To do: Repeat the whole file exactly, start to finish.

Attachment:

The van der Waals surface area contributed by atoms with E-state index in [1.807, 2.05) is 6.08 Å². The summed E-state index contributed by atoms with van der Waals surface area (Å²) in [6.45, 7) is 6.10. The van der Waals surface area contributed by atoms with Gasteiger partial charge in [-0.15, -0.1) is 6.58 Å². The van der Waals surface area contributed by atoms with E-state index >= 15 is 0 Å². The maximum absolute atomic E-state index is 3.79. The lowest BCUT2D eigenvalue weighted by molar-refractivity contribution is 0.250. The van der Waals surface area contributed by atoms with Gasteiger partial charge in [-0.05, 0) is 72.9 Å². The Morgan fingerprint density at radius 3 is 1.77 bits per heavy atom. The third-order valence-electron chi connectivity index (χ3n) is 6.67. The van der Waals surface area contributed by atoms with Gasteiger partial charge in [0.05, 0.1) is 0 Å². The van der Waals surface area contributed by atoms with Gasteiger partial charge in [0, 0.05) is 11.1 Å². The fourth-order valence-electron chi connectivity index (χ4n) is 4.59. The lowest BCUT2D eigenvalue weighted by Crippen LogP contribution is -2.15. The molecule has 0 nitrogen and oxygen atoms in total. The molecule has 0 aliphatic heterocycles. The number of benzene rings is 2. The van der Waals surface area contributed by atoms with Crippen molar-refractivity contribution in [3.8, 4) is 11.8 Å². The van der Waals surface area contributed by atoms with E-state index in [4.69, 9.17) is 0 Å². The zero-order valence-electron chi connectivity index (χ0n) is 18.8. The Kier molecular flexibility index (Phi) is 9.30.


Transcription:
The van der Waals surface area contributed by atoms with E-state index in [1.807, 2.05) is 6.08 Å². The summed E-state index contributed by atoms with van der Waals surface area (Å²) in [6.45, 7) is 6.10. The van der Waals surface area contributed by atoms with Gasteiger partial charge in [-0.15, -0.1) is 6.58 Å². The van der Waals surface area contributed by atoms with E-state index >= 15 is 0 Å². The maximum absolute atomic E-state index is 3.79. The lowest BCUT2D eigenvalue weighted by molar-refractivity contribution is 0.250. The van der Waals surface area contributed by atoms with Gasteiger partial charge in [-0.05, 0) is 72.9 Å². The Morgan fingerprint density at radius 3 is 1.77 bits per heavy atom. The third-order valence-electron chi connectivity index (χ3n) is 6.67. The van der Waals surface area contributed by atoms with Gasteiger partial charge in [0.05, 0.1) is 0 Å². The van der Waals surface area contributed by atoms with Gasteiger partial charge in [0, 0.05) is 11.1 Å². The fourth-order valence-electron chi connectivity index (χ4n) is 4.59. The lowest BCUT2D eigenvalue weighted by Crippen LogP contribution is -2.15. The molecule has 0 nitrogen and oxygen atoms in total. The molecule has 0 aliphatic heterocycles. The number of benzene rings is 2. The van der Waals surface area contributed by atoms with Crippen molar-refractivity contribution in [3.8, 4) is 11.8 Å². The van der Waals surface area contributed by atoms with E-state index in [4.69, 9.17) is 0 Å². The zero-order valence-electron chi connectivity index (χ0n) is 18.8. The Kier molecular flexibility index (Phi) is 9.30.